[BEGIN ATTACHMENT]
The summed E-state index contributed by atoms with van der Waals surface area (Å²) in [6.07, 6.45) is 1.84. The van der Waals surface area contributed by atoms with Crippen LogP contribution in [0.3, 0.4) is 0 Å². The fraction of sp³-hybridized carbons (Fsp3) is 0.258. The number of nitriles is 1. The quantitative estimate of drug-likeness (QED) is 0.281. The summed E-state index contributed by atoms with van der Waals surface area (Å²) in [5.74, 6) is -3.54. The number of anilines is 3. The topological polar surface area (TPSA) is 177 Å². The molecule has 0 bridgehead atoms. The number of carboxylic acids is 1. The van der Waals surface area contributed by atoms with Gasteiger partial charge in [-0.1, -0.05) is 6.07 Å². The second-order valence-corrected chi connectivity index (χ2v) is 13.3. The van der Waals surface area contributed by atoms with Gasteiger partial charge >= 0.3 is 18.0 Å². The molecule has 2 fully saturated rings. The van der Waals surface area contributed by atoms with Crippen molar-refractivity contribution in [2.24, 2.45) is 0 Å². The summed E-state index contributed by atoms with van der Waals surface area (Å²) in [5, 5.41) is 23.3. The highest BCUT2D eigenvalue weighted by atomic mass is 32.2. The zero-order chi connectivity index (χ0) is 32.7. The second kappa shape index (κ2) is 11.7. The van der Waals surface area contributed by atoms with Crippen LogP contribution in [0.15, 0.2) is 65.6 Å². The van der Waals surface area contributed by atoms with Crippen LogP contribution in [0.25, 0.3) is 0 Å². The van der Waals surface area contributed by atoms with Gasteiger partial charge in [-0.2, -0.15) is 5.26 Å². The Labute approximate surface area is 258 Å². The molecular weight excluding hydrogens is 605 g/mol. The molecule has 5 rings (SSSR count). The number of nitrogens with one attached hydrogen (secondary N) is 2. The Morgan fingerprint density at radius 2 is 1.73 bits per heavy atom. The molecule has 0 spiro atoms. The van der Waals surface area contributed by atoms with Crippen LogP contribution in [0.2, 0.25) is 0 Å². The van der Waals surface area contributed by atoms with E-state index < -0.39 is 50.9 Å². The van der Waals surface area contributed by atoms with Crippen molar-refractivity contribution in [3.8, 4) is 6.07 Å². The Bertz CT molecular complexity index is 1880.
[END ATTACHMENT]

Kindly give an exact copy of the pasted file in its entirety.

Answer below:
The summed E-state index contributed by atoms with van der Waals surface area (Å²) in [6.07, 6.45) is 1.84. The van der Waals surface area contributed by atoms with Crippen LogP contribution in [0.3, 0.4) is 0 Å². The fraction of sp³-hybridized carbons (Fsp3) is 0.258. The number of nitriles is 1. The quantitative estimate of drug-likeness (QED) is 0.281. The summed E-state index contributed by atoms with van der Waals surface area (Å²) in [5.74, 6) is -3.54. The number of anilines is 3. The topological polar surface area (TPSA) is 177 Å². The molecule has 0 bridgehead atoms. The number of carboxylic acids is 1. The van der Waals surface area contributed by atoms with Gasteiger partial charge in [-0.1, -0.05) is 6.07 Å². The second-order valence-corrected chi connectivity index (χ2v) is 13.3. The van der Waals surface area contributed by atoms with Gasteiger partial charge >= 0.3 is 18.0 Å². The molecule has 2 fully saturated rings. The van der Waals surface area contributed by atoms with Crippen molar-refractivity contribution in [2.24, 2.45) is 0 Å². The summed E-state index contributed by atoms with van der Waals surface area (Å²) in [5, 5.41) is 23.3. The highest BCUT2D eigenvalue weighted by atomic mass is 32.2. The zero-order chi connectivity index (χ0) is 32.7. The second kappa shape index (κ2) is 11.7. The van der Waals surface area contributed by atoms with Crippen LogP contribution in [0.15, 0.2) is 65.6 Å². The van der Waals surface area contributed by atoms with Crippen LogP contribution in [0.25, 0.3) is 0 Å². The van der Waals surface area contributed by atoms with Gasteiger partial charge in [-0.2, -0.15) is 5.26 Å². The Labute approximate surface area is 258 Å². The molecular weight excluding hydrogens is 605 g/mol. The molecule has 5 rings (SSSR count). The number of nitrogens with one attached hydrogen (secondary N) is 2. The Morgan fingerprint density at radius 2 is 1.73 bits per heavy atom. The molecule has 0 spiro atoms. The van der Waals surface area contributed by atoms with Crippen LogP contribution in [0.2, 0.25) is 0 Å². The van der Waals surface area contributed by atoms with E-state index < -0.39 is 50.9 Å². The van der Waals surface area contributed by atoms with Crippen molar-refractivity contribution in [3.8, 4) is 6.07 Å². The Bertz CT molecular complexity index is 1880.